An optical impression that the wall 7 appears slanted is avoided by the fact that large wall areas extend vertically as mentioned above. Further, the lower wall element 14 preferably has an upwardly extending wall portion or extension 14' which extends in parallel to an upper portion of the upper wall element 15, thereby providing a storage or installation space 19 between the upper wall portions. This space 19 is closed upwardly next to the upper edge 13. A floor 19' may be provided in the space 19 if desired to avoid a slanting floor provided by the upper off-set 17. Further, the footing 25C is secured to the floor.
FIG. 3 shows a view similar to that of FIG. 2, but illustrating the construction of the central separation wall 6. The separation wall 6 comprises a lower wall element 20 and an upper wall element 21 each provided with a respective off-set 20A and 21A. The two wall elements 20 and 21 are bonded to each other over an area 18 intermediate the two off-sets 20A and 21A so that the off-sets run horizontally along the upper and lower edges of the bonded overlapping area 18. A mounting space 19 is also formed which preferably has a rectangular cross-section by using a floor 19' and a top spacer 23 extending horizontally between the upper portion of the wall element 21 and a further wall element 21B which may either be an extension of the lower wall element 20 or a portion of the upper wall element 21 joined to the upper wall element 21 through the off-set 21A and the floor portion 19'. The footing 25B secures the wall section to the floor as mentioned.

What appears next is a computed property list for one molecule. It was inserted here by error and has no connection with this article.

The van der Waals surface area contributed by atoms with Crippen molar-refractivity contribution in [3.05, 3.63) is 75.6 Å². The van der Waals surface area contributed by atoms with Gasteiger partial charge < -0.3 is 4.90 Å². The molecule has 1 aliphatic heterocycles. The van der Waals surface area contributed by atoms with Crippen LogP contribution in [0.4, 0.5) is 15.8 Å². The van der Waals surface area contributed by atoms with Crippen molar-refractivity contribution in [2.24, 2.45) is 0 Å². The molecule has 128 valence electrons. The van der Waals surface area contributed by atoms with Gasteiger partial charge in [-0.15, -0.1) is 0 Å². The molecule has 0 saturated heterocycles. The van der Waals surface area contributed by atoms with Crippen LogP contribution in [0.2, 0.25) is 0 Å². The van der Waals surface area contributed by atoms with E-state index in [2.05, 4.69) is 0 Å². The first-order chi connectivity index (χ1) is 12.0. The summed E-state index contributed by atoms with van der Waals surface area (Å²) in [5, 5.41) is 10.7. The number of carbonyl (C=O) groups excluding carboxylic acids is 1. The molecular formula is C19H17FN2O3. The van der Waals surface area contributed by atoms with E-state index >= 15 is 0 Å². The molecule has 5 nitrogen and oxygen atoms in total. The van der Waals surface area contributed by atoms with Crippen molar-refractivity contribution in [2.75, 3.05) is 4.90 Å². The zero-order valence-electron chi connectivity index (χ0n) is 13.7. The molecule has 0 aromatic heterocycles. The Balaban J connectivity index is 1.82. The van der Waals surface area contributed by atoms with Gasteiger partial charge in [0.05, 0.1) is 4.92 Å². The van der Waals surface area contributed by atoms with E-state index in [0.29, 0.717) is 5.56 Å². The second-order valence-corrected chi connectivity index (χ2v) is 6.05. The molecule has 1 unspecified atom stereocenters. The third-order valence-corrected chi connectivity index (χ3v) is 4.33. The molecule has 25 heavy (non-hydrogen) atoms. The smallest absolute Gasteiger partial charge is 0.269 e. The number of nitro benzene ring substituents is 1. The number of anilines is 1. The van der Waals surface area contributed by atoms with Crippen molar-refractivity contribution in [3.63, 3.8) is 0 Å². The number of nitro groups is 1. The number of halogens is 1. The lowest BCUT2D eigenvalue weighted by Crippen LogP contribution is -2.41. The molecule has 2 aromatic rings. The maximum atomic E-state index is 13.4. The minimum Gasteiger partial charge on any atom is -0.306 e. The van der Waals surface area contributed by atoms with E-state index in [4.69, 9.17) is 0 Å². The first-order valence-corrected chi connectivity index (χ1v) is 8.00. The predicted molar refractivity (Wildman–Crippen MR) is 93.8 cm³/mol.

Manufacturing advantages and strength advantages are achieved by the invention in that all separation walls 5, 6, 7 are constructed of two wall elements, each of which can be molded in a mold smaller than a mold that would be needed for the entire wall section. Further, and more important, the storage or mounting space 19 can easily be formed by a wall portion that is either an extension of the first or lower wall element or a separate wall element that can also be bonded to the other two wall elements in the overlapping area 18. If no space 19 is required, the lower wall element ends near the lower horizontal edge of the upper off-set 17 or 21A. It is also advantageous to make the off-set 16 identical to the off-set 17 and similarly the off-set 20A identical to the off-set 21A, whereby only minor mold changes are necessary. Another advantage is achieved if both wall elements have the same wall thickness which can be rather thin because a strengthening or stiffening is provided in the overlap area 18. Keeping wall elements in stock is also facilitated when the wall thicknesses are the same for both wall elements.